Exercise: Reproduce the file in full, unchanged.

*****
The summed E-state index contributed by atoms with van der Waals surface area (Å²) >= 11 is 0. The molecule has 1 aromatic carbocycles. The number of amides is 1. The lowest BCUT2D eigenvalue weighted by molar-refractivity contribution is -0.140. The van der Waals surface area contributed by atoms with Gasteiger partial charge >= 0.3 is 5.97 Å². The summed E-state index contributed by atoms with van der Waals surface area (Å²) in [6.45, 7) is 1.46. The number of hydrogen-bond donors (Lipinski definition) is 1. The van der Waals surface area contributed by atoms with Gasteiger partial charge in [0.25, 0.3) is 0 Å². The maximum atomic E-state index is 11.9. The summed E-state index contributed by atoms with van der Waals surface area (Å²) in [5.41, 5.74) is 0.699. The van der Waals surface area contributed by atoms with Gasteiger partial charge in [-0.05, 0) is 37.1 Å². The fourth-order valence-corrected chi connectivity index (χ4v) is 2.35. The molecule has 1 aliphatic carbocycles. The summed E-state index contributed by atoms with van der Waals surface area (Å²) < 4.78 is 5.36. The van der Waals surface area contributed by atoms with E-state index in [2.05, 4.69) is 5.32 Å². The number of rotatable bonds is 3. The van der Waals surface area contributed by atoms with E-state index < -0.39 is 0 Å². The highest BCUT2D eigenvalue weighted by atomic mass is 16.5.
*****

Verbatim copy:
The summed E-state index contributed by atoms with van der Waals surface area (Å²) >= 11 is 0. The molecule has 1 aromatic carbocycles. The number of amides is 1. The lowest BCUT2D eigenvalue weighted by molar-refractivity contribution is -0.140. The van der Waals surface area contributed by atoms with Gasteiger partial charge >= 0.3 is 5.97 Å². The summed E-state index contributed by atoms with van der Waals surface area (Å²) in [6.45, 7) is 1.46. The number of hydrogen-bond donors (Lipinski definition) is 1. The van der Waals surface area contributed by atoms with Gasteiger partial charge in [0.25, 0.3) is 0 Å². The maximum atomic E-state index is 11.9. The summed E-state index contributed by atoms with van der Waals surface area (Å²) in [5.41, 5.74) is 0.699. The van der Waals surface area contributed by atoms with Gasteiger partial charge in [-0.05, 0) is 37.1 Å². The fourth-order valence-corrected chi connectivity index (χ4v) is 2.35. The molecule has 1 aliphatic carbocycles. The summed E-state index contributed by atoms with van der Waals surface area (Å²) < 4.78 is 5.36. The van der Waals surface area contributed by atoms with E-state index in [2.05, 4.69) is 5.32 Å². The number of rotatable bonds is 3. The van der Waals surface area contributed by atoms with E-state index < -0.39 is 0 Å². The highest BCUT2D eigenvalue weighted by atomic mass is 16.5.